By Tichaona Sibanda
SW Radio Africa
22 May 2014
President Robert Mugabe’s frequent visits to the Far East to seek specialist medical attention have now become a subject of much speculation.
At a party level ZANU PF cannot hold a Politburo meeting while he’s out of the country. A politburo meeting that had been convened by the Presidential Affairs Minister Didymus Mutasa for Wednesday, in Mugabe’s absence, had to be cancelled following complaints from other members of the party of the motive behind the meeting with the party leader away.
His absence has been a hot topic in the nation, with opposition figures urging the government to release details about the President’s health and prognosis. Last week Mugabe flew out to Singapore again and presidential spokesman George Charamba said Mugabe was going on a week-long ‘private visit’ during which he will undergo ‘a routine eye check-up following a recent procedure on the same.’
But video footage has emerged showing Mugabe arriving at a private hospital in Singapore with his wife Grace. The footage released by the UK public broadcaster Channel 4 shows Mugabe and his wife entering Gleneagles Hospital.
Channel 4 said there is a well-regarded cancer clinic at hospital, while information suggests the centre also offers the latest in cataract removal surgery.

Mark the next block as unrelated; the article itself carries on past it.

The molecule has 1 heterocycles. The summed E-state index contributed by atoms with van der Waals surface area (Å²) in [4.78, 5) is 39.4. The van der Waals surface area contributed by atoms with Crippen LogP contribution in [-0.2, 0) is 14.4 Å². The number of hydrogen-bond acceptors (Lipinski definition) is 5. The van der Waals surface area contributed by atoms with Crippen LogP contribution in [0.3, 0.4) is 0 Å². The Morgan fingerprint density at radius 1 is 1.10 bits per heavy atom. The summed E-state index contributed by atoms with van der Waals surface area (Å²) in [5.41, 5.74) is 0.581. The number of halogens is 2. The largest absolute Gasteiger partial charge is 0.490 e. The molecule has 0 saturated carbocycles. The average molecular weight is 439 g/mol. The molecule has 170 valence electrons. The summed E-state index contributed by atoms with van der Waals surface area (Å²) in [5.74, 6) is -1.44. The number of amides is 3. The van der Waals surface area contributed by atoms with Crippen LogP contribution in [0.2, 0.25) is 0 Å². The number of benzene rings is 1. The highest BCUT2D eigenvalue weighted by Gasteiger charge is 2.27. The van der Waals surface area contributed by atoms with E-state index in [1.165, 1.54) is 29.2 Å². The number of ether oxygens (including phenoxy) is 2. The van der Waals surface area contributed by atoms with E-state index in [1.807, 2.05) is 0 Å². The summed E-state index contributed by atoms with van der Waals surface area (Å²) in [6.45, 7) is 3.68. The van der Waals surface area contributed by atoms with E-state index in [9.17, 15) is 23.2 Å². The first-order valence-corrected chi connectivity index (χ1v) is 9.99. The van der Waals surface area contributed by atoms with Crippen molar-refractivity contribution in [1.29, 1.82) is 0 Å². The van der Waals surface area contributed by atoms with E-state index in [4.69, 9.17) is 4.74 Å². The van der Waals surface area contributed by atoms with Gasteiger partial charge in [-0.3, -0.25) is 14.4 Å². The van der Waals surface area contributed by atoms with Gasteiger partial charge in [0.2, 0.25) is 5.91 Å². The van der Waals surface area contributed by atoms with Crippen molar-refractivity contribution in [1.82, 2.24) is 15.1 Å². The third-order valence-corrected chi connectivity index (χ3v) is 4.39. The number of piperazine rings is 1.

Mugabe has admitted having cataracts removed on both eyes in Singapore. Two weeks ago, party stalwart, Mutasa issued a threat saying that government could criminalize discussion on both the succession issue and Mugabe’s health. This has been viewed in many quarters as an indication there is concern in the ruling party that their leader’s health is failing.
As soon as it is known that Mugabe has left the country for yet another check-up, citizens take to social media to discuss his increasing trips, taken at a time when the economy in the country is collapsing, and at the same time pointing out that his protracted absence is exacerbating the country’s problems.
Our Harare correspondent Simon Muchemwa said it appears anytime Mugabe goes away the country is left in a state of paralysis.
‘All key decisions that need to be made are suspended until he returns. No key policy issues are discussed or made in his absence and this is something that is frustrating a lot of stakeholders in the country,’ Muchemwa said.
In Western countries the health of the leader is on official record. If the leader dies or is incapacitated there are rules and systems in place to assure the smooth running of the country. Most African countries, including Zimbabwe, lack that.
Whether Mugabe has an illness, or the issues are just age related, it would be unrealistic to expect anyone to run a country successfully at the age of 90.